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My Garden Journal 2019 – December

My Garden Journal 2019 comes to an end this month, so here are the entries for December.

On the first page I wrote, “December sees most of the berries stripped from our shrubs and trees by dozens of  thrushes including migrants who like our winter weather. A few berries remain to enhance he odd flowers, the grasses, seed-heads and evergreen shrubs.”

Over onto the next page I feature some of the more unusual and very subtle coloured foliage in our December patch.

I wrote, “Unusual coloured foliage of our evergreen shrubs come to the fore even on the dullest of days. Bronzes, browns, blushes, purples, blues, greys and greens with flecks of yellow.”

 

Over onto the third page for December and I talk of how much there is to see in our garden if you look down at your feet! “In our garden in winter it pays to look down. Silver glows and glistens at our feet. Silver leaf markings take on so many shapes and patterns.”

     

So just one final page for my December entries for 2019! Maybe my next year’s garden journal will be completely different?

 

For the last page of my 2019 Garden Journal I wrote, “I love sunny winter days when the low sun catches the colour and texture of twig and bark.” Then I featured a collection of ten photos of the light doing just that to a few of our trees and shrubs.

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Seasonal Visits to two very Different Gardens – Bodnant Gardens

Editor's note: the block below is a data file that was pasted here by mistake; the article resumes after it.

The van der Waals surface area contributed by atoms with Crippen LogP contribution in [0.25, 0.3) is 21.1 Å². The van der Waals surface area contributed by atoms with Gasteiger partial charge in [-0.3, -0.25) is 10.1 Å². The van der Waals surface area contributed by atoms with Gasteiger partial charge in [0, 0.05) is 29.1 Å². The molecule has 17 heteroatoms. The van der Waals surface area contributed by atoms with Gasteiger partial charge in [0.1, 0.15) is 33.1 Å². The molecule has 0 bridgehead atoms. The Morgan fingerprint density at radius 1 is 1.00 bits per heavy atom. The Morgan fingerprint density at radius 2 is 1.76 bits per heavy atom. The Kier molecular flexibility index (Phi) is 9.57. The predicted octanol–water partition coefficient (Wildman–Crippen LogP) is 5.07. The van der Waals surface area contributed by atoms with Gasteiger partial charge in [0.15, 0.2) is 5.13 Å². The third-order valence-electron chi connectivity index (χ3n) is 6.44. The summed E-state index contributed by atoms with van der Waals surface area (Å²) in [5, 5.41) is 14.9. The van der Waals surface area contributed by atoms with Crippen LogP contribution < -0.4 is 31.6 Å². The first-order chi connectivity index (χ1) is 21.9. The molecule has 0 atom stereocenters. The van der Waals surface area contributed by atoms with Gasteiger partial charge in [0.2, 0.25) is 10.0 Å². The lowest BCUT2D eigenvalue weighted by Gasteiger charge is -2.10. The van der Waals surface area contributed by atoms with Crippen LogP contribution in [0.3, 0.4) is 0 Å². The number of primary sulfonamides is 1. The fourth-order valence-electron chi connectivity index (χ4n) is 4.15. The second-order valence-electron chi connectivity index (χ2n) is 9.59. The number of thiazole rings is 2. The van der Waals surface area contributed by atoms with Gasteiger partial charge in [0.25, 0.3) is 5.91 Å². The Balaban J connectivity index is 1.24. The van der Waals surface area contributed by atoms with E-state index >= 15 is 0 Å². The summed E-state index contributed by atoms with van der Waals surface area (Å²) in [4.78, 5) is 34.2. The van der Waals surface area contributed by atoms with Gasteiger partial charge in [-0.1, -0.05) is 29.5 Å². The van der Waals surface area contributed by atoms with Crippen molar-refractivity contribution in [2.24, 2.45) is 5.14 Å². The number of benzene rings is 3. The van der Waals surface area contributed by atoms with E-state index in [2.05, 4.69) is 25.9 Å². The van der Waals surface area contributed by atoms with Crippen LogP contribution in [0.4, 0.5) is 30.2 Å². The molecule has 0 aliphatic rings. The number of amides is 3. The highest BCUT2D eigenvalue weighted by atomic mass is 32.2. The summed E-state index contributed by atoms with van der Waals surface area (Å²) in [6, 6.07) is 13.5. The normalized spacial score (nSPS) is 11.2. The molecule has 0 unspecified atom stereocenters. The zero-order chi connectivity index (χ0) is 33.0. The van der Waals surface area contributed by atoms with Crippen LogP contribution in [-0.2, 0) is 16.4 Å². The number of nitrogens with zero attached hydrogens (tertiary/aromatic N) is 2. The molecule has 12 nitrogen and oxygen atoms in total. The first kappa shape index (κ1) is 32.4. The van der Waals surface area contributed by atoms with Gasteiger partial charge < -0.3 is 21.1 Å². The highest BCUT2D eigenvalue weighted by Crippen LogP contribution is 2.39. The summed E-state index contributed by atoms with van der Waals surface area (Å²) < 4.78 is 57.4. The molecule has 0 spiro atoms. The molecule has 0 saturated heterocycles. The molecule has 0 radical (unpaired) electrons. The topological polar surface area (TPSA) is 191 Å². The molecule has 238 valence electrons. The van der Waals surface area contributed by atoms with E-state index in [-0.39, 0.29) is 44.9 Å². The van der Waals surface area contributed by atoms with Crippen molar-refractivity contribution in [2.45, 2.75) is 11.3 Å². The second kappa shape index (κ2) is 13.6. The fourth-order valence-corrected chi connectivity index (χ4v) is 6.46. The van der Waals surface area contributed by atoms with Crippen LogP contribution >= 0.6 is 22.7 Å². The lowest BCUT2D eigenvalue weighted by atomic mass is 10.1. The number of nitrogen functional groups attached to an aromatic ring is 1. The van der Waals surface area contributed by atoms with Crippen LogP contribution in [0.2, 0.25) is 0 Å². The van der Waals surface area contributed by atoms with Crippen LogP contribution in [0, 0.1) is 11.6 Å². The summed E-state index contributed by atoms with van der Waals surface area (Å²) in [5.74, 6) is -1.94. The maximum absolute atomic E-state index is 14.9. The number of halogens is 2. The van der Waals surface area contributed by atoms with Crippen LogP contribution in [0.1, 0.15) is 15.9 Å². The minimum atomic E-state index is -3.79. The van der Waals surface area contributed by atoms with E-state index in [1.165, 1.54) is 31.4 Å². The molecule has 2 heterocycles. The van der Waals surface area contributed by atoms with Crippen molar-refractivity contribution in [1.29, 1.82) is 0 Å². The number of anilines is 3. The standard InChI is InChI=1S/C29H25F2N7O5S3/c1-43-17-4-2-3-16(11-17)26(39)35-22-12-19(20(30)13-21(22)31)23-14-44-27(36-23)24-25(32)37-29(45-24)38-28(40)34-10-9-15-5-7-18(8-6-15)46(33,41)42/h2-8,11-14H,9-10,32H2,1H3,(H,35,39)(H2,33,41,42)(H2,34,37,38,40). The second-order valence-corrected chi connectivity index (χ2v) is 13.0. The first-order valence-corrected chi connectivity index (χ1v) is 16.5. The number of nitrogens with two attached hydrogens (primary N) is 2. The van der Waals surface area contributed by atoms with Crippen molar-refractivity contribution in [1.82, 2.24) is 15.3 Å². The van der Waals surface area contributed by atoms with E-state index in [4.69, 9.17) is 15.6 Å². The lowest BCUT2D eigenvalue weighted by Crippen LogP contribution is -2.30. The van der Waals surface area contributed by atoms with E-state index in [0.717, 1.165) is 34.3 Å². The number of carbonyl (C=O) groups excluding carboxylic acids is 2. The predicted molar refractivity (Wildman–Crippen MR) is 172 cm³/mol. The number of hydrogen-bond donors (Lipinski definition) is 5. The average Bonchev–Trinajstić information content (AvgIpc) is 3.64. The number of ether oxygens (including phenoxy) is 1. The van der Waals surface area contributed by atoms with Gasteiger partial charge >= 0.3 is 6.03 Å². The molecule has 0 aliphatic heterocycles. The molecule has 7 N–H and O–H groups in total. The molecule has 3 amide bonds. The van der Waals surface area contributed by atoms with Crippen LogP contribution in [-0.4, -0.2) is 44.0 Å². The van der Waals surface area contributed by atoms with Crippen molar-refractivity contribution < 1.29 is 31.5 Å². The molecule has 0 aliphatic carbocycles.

Following on from our seasonal autumn visit to our smaller garden for 2019 we took a drive up to north Wales to wander around our larger garden, Bodnant Gardens. Join us as we enjoy the signs of the new season on its trees and shrubs.

Within the first ten minutes wandering we had discovered so many interesting plants and plant combinations. We were slowly making for the Winter Garden, one of our favourite parts of the garden. A first for us was a wall trained Gingko biloba which was really striking, as were the glossy indigo berries on this Dianella.

 

Of course The Winter Garden excels in its season but puts on a pretty good show in the autumn too.

 

From The Winter Garden we wandered through the open woodland towards the Acer Glade. All along the way trees were warming up the day with their hot coloured foliage and with some the added splash of colour provided by berries. I hope you enjoy my short gallery of photos below.

 

The woodland paths of gravel and sometimes grass led us to the predominately orange and red Acer Grove, which was busy with photographers and grandparents escorting their grandchildren picking up selections of their favourite leaves, natural jewels of the glade floor.

   

We left the Acer Grove and made towards the stream which we crossed by a wooden bridge and went upwards into the wooded slope of the dingle, so that we could wander along the many paths and look down into the dingle itself. We found more acers and other colourful deciduous shrubs below the giant conifers. Follow our journal be enjoying this gallery.

And so our day of wandering around the wonderful gardens at Bodnant came to an end, but as usual as we walked towards the gate we had a look at the Hot Garden alongside the stone wall. There is always something worth a second glance here whatever month we visit.

Perhaps one more visit to our other garden Wildegoose to go and if tempted another to Bodnant before the year is out!

 

 

 

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Gregynog Part 2 – the woodland walks

Here we are back at the NGS garden, Gregynog where you left us just starting out on our exploration of the park’s woodland. We wandered past the rose hedge along the gravel drive before turning off to the left along a gravel track which took us past mature trees, both conifers and deciduous, with an understorey of shrubs. Autumn colours were beginning to show in their foliage.

  

Acers beneath the tree canopy provided bright splashes of colour.